From ‘Ballplayer’: When Chipper Jones told his wife about extramarital affairs

Chipper Jones played all his 19 major league seasons with the Atlanta Braves.

Credit: Rich Addicks

Credit: Rich Addicks

Chipper Jones played all his 19 major league seasons with the Atlanta Braves.

This excerpt from Chapter 16 of “Ballplayer” details the conversation Chipper Jones had with his first wife, Karin Jones, during the 1997 season when he came clean with her that he’d had an extramarital affair that would result in the birth of his first son, Matthew. Ballplayer” by Chipper Jones and Carroll Rogers Walton, to be published April 4, 2017, by Dutton, an imprint of Penguin Publishing Group, a division of Penguin Random House, LLC. Copyright © 2017 by Ten Ventures, Inc.

The entire ride home up Georgia 400, I was thinking, How do I start this conversation? How do I look somebody in the face that I supposedly love and tell her the hurtful things I’m going to have to tell her?

I decided not to beat around the bush. I would get it all out, and whatever happened after that, happened. It would probably get violent, and she’d probably never want to see my face again. Not that I’d be able to blame her. I just knew I had to take whatever came.

When I walked in the front door, she was in the kitchen. I picked up a box of Kleenex on the counter, walked over to the dining room table, and sat down.

“Come here,” I said. “We need to talk. You need to have a seat.”

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She sat down and started welling up right away. She knew what was coming; she just didn’t know the depth of it.

“Karin,” I said. “This is killing me and I’ve got to get it out, so let me get it all out. I’ve been having affairs with three girls: the girl from LA; a girl from Atlanta; and a girl from Detroit, who I met in spring training. I’ve been having these affairs since the beginning of the season.”

For some reason, I didn’t tell her about the girl in Philly. Maybe it was because I thought she might be lying to me about being pregnant. But I got it out that I’d had three affairs and then I lowered the boom.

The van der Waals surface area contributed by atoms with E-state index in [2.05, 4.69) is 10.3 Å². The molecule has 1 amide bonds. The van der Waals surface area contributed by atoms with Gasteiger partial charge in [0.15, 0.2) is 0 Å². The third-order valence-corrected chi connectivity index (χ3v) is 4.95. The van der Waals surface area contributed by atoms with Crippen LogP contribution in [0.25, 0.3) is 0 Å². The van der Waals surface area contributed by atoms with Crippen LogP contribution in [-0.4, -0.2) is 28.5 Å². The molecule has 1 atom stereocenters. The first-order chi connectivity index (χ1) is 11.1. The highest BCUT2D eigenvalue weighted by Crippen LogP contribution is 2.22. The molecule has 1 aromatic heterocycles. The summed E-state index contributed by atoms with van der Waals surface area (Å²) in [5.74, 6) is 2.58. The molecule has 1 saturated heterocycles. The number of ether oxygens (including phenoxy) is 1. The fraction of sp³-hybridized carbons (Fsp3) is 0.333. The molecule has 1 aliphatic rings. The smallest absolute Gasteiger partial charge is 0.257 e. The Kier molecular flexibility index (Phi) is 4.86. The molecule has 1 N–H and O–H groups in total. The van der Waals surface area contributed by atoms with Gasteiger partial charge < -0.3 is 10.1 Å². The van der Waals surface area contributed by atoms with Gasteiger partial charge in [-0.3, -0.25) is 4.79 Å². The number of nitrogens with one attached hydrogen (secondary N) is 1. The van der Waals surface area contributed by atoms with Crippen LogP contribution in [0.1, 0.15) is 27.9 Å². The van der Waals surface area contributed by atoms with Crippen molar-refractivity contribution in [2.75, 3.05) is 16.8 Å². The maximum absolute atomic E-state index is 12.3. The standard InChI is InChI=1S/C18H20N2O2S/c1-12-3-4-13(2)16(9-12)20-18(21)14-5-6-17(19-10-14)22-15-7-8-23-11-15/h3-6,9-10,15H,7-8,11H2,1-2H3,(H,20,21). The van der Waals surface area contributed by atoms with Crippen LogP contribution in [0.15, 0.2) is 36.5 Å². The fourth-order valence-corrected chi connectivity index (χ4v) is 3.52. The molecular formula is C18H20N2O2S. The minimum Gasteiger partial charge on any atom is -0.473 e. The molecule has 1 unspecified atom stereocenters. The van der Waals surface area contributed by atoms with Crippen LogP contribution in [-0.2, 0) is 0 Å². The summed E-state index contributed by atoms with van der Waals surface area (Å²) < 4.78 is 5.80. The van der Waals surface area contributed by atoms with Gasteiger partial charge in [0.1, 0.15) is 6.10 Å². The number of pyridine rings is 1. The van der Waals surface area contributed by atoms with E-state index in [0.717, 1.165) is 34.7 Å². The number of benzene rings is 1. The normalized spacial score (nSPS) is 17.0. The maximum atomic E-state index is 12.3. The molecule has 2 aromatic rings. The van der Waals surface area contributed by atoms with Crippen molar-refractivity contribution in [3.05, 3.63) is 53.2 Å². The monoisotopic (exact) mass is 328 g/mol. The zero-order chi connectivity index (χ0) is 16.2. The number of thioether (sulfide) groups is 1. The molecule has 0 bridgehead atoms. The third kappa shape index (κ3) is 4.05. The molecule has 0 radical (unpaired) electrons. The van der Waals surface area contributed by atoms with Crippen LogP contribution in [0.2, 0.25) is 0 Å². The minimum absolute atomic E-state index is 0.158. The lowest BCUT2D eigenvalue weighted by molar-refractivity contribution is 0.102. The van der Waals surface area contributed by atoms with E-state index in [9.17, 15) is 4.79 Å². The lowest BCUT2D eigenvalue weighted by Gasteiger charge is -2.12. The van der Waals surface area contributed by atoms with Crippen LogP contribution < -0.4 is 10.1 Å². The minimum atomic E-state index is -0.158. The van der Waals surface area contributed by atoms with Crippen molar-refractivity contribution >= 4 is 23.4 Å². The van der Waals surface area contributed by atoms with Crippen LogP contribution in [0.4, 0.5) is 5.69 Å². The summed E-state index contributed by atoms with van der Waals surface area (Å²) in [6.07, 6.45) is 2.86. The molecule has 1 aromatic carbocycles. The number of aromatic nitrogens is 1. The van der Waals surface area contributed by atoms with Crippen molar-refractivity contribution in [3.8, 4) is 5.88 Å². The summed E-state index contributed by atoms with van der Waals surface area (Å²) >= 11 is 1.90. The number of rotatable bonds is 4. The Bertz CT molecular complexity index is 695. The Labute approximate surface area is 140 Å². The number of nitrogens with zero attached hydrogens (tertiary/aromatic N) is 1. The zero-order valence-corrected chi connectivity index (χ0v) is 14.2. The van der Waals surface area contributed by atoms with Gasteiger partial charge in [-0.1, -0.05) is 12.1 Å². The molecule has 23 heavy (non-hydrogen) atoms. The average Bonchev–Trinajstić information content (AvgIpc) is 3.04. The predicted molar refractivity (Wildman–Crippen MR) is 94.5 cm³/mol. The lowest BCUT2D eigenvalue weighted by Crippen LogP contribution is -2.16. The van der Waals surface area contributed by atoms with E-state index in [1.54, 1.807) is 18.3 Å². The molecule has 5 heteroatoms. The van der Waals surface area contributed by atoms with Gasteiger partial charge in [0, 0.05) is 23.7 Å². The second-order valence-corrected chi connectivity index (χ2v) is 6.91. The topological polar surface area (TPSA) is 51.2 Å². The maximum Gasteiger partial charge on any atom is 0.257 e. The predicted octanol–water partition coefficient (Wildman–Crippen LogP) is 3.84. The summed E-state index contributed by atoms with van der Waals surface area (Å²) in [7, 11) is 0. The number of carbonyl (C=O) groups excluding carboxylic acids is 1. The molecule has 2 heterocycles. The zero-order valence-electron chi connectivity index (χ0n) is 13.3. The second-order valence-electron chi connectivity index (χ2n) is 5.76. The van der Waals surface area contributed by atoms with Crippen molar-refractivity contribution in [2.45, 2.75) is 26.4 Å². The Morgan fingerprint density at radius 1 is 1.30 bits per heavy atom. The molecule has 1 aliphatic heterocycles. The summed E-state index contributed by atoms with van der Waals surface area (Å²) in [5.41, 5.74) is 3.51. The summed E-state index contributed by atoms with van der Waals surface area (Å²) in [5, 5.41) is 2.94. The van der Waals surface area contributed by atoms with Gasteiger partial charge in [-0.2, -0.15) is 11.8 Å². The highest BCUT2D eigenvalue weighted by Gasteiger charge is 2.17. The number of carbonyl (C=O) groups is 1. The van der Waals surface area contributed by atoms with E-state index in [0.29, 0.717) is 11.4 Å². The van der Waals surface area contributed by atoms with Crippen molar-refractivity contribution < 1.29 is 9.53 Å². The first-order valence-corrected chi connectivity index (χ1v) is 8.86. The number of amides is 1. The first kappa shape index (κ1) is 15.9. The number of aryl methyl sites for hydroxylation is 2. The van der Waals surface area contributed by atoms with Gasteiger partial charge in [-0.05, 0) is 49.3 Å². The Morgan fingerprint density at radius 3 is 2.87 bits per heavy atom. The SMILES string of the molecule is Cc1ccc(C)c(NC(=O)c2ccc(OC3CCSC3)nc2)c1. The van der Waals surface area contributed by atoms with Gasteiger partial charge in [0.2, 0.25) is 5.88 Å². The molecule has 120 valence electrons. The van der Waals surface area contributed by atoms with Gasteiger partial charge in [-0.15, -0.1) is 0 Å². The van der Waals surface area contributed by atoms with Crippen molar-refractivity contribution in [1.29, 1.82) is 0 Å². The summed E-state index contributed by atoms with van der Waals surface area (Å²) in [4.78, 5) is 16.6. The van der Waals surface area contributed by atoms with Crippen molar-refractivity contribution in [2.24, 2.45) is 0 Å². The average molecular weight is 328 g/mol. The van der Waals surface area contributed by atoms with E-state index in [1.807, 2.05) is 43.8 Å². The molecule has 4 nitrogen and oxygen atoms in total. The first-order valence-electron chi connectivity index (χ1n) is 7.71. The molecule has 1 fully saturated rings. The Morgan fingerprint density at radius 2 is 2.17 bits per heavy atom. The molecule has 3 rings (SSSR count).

“The girl from Detroit, Jennifer, is pregnant,” I said. “And she’s going to have the baby.”

There was a long silence, followed by uncontrollable sobbing from both of us. Eventually we got up. I needed to gather myself. I heard something behind me, and when I turned around, I saw she had picked up a vase. She threw it at me, and it hit me on the side of the head.

It didn’t break until it hit the floor and I wasn’t cut up or anything, but what was I going to say anyway? I deserved it. The only thing I could do was walk out of the room and give her time to cool off.

I went into my office and shut the door. I sat on my chaise lounge and sobbed. I could hear her through the door sobbing uncontrollably and screaming. This probably went on for about 30 minutes. Then there were about 10 minutes of silence.

She walked into my office and sat on the arm of the chaise lounge beside me. She leaned into me. We sat there in silence for a long time.

“I’m so sorry,” I said.

“I don’t know where this is going to take us,” she said. “I love you, and we’ll see what the future holds.”

Ultimately, Karin decided she wanted to stay married, but she couldn’t coexist with the child in the picture. I didn’t fault her for feeling that way. A child would be an everyday reminder.

She was being honest about her feelings. To ask her to bury those feelings would be even harsher. I knew coming into our conversation, I’d probably have a decision to make — her or the baby— and she basically made it for me.

I was scared to get divorced, and I’d already hurt her so badly. I didn’t want to hurt her anymore. I felt that I owed it to her to give it a try. So I decided to recommit to the relationship and not to see my child. I would do what I needed to do to take care of Jennifer and the baby, but I was going to stay with Karin.


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